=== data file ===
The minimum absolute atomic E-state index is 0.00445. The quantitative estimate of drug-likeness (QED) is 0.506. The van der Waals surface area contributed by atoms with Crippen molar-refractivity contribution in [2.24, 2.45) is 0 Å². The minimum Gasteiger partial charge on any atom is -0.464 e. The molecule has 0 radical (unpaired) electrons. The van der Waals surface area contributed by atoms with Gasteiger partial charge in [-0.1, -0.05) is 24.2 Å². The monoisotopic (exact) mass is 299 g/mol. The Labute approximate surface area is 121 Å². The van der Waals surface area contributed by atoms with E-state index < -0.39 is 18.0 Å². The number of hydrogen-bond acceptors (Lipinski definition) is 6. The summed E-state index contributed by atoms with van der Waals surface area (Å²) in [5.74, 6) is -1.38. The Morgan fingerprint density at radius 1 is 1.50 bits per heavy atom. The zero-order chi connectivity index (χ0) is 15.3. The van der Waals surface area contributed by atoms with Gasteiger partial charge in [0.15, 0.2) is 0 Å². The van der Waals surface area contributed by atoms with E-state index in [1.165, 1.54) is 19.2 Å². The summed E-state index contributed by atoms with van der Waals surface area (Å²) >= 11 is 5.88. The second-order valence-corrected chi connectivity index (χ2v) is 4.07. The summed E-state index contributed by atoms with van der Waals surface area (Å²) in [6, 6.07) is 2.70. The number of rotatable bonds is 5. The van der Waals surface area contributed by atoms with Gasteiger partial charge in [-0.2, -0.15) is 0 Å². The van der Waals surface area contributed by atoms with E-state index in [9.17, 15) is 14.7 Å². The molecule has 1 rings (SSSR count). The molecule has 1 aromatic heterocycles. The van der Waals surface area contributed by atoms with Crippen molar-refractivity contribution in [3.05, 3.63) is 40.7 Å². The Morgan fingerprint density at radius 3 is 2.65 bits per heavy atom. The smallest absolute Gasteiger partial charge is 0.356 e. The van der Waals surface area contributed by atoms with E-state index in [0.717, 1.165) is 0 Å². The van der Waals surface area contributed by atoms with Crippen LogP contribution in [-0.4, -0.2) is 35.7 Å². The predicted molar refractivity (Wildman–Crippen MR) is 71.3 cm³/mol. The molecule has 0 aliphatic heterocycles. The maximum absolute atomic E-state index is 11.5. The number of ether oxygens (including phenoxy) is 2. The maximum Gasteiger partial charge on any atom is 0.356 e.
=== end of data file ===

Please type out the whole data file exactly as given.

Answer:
The minimum absolute atomic E-state index is 0.00445. The quantitative estimate of drug-likeness (QED) is 0.506. The van der Waals surface area contributed by atoms with Crippen molar-refractivity contribution in [2.24, 2.45) is 0 Å². The minimum Gasteiger partial charge on any atom is -0.464 e. The molecule has 0 radical (unpaired) electrons. The van der Waals surface area contributed by atoms with Gasteiger partial charge in [-0.1, -0.05) is 24.2 Å². The monoisotopic (exact) mass is 299 g/mol. The Labute approximate surface area is 121 Å². The van der Waals surface area contributed by atoms with E-state index < -0.39 is 18.0 Å². The number of hydrogen-bond acceptors (Lipinski definition) is 6. The summed E-state index contributed by atoms with van der Waals surface area (Å²) in [5.74, 6) is -1.38. The Morgan fingerprint density at radius 1 is 1.50 bits per heavy atom. The zero-order chi connectivity index (χ0) is 15.3. The van der Waals surface area contributed by atoms with Gasteiger partial charge in [0.15, 0.2) is 0 Å². The van der Waals surface area contributed by atoms with E-state index in [1.165, 1.54) is 19.2 Å². The summed E-state index contributed by atoms with van der Waals surface area (Å²) >= 11 is 5.88. The second-order valence-corrected chi connectivity index (χ2v) is 4.07. The summed E-state index contributed by atoms with van der Waals surface area (Å²) in [6, 6.07) is 2.70. The number of rotatable bonds is 5. The van der Waals surface area contributed by atoms with Gasteiger partial charge in [-0.2, -0.15) is 0 Å². The van der Waals surface area contributed by atoms with E-state index in [9.17, 15) is 14.7 Å². The molecule has 1 rings (SSSR count). The molecule has 1 aromatic heterocycles. The van der Waals surface area contributed by atoms with Crippen molar-refractivity contribution in [3.05, 3.63) is 40.7 Å². The Morgan fingerprint density at radius 3 is 2.65 bits per heavy atom. The smallest absolute Gasteiger partial charge is 0.356 e. The van der Waals surface area contributed by atoms with E-state index in [0.717, 1.165) is 0 Å². The van der Waals surface area contributed by atoms with Crippen LogP contribution in [-0.4, -0.2) is 35.7 Å². The predicted molar refractivity (Wildman–Crippen MR) is 71.3 cm³/mol. The molecule has 0 aliphatic heterocycles. The maximum absolute atomic E-state index is 11.5. The number of ether oxygens (including phenoxy) is 2. The maximum Gasteiger partial charge on any atom is 0.356 e.